The Scottish Corpus of Texts & Speech (SCOTS)

The Scottish Corpus of Texts & Speech (SCOTS)

Recent years have brought significant changes to the political situation in Scotland. This new political situation has been accompanied by a resurgence of interest in the languages and culture of Scotland. On 1 July 1999, for example, in an historic address, the late Donald Dewar offered a 'handsel' to the Queen at the opening of the new Scottish Parliament in Edinburgh. A 'handsel' is a gift intended to bring good luck to something new or to a new beginning. He was thus marking this special occasion in a traditional Scottish manner.

Advances in computer technology have now made it possible to store and analyse very large quantities of information in a way which would have been unthinkable a few decades ago. As a result, in recent years much research in the Humanities has focused on the building of large text archives and corpora. Such resources offer exciting opportunities to study language on a broad scale and with an accuracy which would otherwise be impossible.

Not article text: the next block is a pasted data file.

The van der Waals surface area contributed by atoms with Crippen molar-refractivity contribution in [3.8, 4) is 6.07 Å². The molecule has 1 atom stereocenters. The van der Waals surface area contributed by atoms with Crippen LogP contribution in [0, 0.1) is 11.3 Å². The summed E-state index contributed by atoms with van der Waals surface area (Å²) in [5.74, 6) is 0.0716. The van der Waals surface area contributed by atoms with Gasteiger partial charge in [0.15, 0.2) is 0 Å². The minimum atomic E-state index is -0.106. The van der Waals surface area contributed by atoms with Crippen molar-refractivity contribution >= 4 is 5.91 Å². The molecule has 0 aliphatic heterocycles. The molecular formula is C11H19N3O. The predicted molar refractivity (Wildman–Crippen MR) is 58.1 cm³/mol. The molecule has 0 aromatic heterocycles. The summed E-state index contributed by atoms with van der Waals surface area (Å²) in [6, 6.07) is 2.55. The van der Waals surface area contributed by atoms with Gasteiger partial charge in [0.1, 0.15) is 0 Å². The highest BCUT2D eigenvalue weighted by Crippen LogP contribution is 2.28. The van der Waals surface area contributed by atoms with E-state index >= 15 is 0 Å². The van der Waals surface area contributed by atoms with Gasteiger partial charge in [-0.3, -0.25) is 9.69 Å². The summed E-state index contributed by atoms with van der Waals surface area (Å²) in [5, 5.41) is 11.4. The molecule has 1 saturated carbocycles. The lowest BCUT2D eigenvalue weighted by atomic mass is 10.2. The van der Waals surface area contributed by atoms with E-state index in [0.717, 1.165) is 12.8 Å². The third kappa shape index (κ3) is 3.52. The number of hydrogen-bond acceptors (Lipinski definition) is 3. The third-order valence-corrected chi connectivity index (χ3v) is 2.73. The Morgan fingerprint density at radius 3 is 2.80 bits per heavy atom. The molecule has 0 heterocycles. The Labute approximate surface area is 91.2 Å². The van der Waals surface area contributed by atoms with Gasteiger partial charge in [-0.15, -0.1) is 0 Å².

The SCOTS project is the first large-scale project of its kind for Scotland. It provides a large electronic corpus of both written and spoken texts for the languages of Scotland. It has been online since November 2004, and, after regular updates and additions, it reached a total of 4 million words of text in May 2007. It is hoped that SCOTS will allow those interested in Scotland's linguistic diversity, and in Scottish culture and identity, to investigate the languages of Scotland in new ways, and address the gap which presently exists in our knowledge of these. It will also preserve information on these languages for future generations.